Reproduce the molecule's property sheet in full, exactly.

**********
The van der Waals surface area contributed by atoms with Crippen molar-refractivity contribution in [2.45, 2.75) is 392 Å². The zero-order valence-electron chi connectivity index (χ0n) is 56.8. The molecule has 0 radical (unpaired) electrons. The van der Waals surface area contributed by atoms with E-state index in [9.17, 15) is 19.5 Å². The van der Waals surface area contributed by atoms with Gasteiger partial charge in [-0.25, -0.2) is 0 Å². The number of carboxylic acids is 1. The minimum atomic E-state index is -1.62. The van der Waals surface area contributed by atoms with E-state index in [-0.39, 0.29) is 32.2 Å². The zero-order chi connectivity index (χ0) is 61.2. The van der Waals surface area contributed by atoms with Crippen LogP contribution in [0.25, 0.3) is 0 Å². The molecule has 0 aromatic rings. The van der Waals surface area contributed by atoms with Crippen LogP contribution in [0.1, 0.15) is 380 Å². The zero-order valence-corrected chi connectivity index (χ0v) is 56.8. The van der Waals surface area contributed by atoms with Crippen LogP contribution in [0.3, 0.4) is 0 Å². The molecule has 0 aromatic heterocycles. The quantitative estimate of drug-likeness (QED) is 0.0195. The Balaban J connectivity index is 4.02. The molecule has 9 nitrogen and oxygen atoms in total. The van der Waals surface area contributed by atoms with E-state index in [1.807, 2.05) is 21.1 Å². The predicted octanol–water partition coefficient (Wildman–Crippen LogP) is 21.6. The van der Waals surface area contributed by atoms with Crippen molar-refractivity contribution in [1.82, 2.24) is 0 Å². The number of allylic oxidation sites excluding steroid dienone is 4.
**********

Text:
The van der Waals surface area contributed by atoms with Crippen molar-refractivity contribution in [2.45, 2.75) is 392 Å². The zero-order valence-electron chi connectivity index (χ0n) is 56.8. The molecule has 0 radical (unpaired) electrons. The van der Waals surface area contributed by atoms with E-state index in [9.17, 15) is 19.5 Å². The van der Waals surface area contributed by atoms with Gasteiger partial charge in [-0.25, -0.2) is 0 Å². The number of carboxylic acids is 1. The minimum atomic E-state index is -1.62. The van der Waals surface area contributed by atoms with E-state index in [-0.39, 0.29) is 32.2 Å². The zero-order chi connectivity index (χ0) is 61.2. The van der Waals surface area contributed by atoms with Crippen LogP contribution in [0.25, 0.3) is 0 Å². The molecule has 0 aromatic rings. The van der Waals surface area contributed by atoms with Crippen LogP contribution in [0.1, 0.15) is 380 Å². The zero-order valence-corrected chi connectivity index (χ0v) is 56.8. The van der Waals surface area contributed by atoms with Crippen LogP contribution in [0.3, 0.4) is 0 Å². The molecule has 0 aromatic heterocycles. The quantitative estimate of drug-likeness (QED) is 0.0195. The Balaban J connectivity index is 4.02. The molecule has 9 nitrogen and oxygen atoms in total. The van der Waals surface area contributed by atoms with E-state index in [1.807, 2.05) is 21.1 Å². The predicted octanol–water partition coefficient (Wildman–Crippen LogP) is 21.6. The van der Waals surface area contributed by atoms with Crippen molar-refractivity contribution in [1.82, 2.24) is 0 Å². The number of allylic oxidation sites excluding steroid dienone is 4.